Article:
Understanding the True Stimulated Reservoir Volume in Shale Reservoirs

Handle URI:
http://hdl.handle.net/10754/624949
Title:
Understanding the True Stimulated Reservoir Volume in Shale Reservoirs
Authors:
Hussain, Maaruf; Saad, Bilal; Negara, Ardiansyah; Sun, Shuyu ( 0000-0002-3078-864X )
Abstract:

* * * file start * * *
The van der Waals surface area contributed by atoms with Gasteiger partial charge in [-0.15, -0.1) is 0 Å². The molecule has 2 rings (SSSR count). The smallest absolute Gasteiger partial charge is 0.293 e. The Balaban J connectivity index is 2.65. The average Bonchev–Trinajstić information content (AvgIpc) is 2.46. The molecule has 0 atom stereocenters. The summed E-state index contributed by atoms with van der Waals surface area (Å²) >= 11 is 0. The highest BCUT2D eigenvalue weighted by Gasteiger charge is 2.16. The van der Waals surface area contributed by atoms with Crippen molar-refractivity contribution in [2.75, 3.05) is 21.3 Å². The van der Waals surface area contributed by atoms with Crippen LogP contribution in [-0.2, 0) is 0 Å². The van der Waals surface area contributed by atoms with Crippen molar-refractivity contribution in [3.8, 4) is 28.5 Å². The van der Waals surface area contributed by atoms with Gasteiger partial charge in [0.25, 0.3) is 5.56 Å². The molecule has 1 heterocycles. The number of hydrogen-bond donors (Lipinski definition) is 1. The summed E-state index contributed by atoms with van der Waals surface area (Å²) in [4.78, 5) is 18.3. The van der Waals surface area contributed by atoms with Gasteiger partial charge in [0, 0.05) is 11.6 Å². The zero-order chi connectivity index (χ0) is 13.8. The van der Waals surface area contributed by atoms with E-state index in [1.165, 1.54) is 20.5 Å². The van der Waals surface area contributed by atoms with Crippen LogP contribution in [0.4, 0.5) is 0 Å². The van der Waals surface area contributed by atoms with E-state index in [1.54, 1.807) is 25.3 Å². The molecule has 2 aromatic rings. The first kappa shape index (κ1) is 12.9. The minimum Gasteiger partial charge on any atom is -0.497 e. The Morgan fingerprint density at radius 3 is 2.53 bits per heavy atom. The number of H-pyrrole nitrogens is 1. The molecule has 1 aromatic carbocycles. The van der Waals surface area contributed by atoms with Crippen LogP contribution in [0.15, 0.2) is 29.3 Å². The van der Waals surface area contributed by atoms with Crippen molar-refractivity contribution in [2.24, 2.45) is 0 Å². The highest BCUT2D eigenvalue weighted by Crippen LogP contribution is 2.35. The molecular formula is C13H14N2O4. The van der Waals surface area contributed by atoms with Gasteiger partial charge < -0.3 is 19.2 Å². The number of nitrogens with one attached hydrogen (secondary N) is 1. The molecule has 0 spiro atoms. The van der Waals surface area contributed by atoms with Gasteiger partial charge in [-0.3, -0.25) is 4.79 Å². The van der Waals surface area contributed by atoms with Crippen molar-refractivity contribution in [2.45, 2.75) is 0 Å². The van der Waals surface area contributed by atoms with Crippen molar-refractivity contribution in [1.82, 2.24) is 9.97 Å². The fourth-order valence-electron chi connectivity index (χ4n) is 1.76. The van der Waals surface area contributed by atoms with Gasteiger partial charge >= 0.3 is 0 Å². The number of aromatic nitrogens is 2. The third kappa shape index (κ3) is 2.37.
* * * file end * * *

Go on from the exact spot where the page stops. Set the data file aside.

Successful exploitation of shale reservoirs largely depends on the effectiveness of hydraulic fracturing stimulation program. Favorable results have been attributed to intersection and reactivation of pre-existing fractures by hydraulically-induced fractures that connect the wellbore to a larger fracture surface area within the reservoir rock volume. Thus, accurate estimation of the stimulated reservoir volume (SRV) becomes critical for the reservoir performance simulation and production analysis. Micro-seismic events (MS) have been commonly used as a proxy to map out the SRV geometry, which could be erroneous because not all MS events are related to hydraulic fracture propagation. The case studies discussed here utilized a fully 3-D simulation approach to estimate the SRV. The simulation approach presented in this paper takes into account the real-time changes in the reservoir's geomechanics as a function of fluid pressures. It is consisted of four separate coupled modules: geomechanics, hydrodynamics, a geomechanical joint model for interfacial resolution, and an adaptive re-meshing. Reservoir stress condition, rock mechanical properties, and injected fluid pressure dictate how fracture elements could open or slide. Critical stress intensity factor was used as a fracture criterion governing the generation of new fractures or propagation of existing fractures and their directions. Our simulations were run on a Cray XC-40 HPC system. The studies outcomes proved the approach of using MS data as a proxy for SRV to be significantly flawed. Many of the observed stimulated natural fractures are stress related and very few that are closer to the injection field are connected. The situation is worsened in a highly laminated shale reservoir as the hydraulic fracture propagation is significantly hampered. High contrast in the in-situ stresses related strike-slip developed thereby shortens the extent of SRV. However, far field nature fractures that were not connected to hydraulic fracture were observed being stimulated. These results show the beginning of new understanding into the physical mechanisms responsible for greater disparity in stimulation results within the same shale reservoir and hence the SRV. Using the appropriate methodology, stimulation design can be controlled to optimize the responses of in-situ stresses and reservoir rock itself.